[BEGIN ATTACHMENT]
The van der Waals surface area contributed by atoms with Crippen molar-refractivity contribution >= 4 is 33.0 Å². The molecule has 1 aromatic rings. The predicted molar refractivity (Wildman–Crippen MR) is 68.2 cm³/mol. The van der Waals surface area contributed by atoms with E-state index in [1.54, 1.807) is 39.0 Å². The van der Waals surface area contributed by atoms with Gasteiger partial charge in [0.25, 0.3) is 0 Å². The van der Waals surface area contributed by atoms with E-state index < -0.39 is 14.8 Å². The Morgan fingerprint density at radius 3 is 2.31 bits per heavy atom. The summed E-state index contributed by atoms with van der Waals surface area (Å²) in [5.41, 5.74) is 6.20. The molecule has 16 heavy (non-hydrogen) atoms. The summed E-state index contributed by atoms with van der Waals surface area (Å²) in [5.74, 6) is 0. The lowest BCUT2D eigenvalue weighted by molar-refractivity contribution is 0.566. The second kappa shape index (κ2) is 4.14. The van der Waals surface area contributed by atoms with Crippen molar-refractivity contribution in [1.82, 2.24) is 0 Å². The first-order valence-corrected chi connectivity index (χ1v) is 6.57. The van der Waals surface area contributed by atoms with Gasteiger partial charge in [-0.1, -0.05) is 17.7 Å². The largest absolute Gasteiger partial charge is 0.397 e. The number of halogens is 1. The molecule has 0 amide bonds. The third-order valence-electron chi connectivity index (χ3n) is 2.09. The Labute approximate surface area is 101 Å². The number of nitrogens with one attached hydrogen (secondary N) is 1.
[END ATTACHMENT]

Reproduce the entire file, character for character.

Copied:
The van der Waals surface area contributed by atoms with Crippen molar-refractivity contribution >= 4 is 33.0 Å². The molecule has 1 aromatic rings. The predicted molar refractivity (Wildman–Crippen MR) is 68.2 cm³/mol. The van der Waals surface area contributed by atoms with E-state index in [1.54, 1.807) is 39.0 Å². The van der Waals surface area contributed by atoms with Gasteiger partial charge in [0.25, 0.3) is 0 Å². The van der Waals surface area contributed by atoms with E-state index < -0.39 is 14.8 Å². The Morgan fingerprint density at radius 3 is 2.31 bits per heavy atom. The summed E-state index contributed by atoms with van der Waals surface area (Å²) in [5.41, 5.74) is 6.20. The molecule has 16 heavy (non-hydrogen) atoms. The summed E-state index contributed by atoms with van der Waals surface area (Å²) in [5.74, 6) is 0. The lowest BCUT2D eigenvalue weighted by molar-refractivity contribution is 0.566. The second kappa shape index (κ2) is 4.14. The van der Waals surface area contributed by atoms with Crippen molar-refractivity contribution in [1.82, 2.24) is 0 Å². The first-order valence-corrected chi connectivity index (χ1v) is 6.57. The van der Waals surface area contributed by atoms with Gasteiger partial charge in [-0.1, -0.05) is 17.7 Å². The largest absolute Gasteiger partial charge is 0.397 e. The number of halogens is 1. The molecule has 0 amide bonds. The third-order valence-electron chi connectivity index (χ3n) is 2.09. The Labute approximate surface area is 101 Å². The number of nitrogens with one attached hydrogen (secondary N) is 1.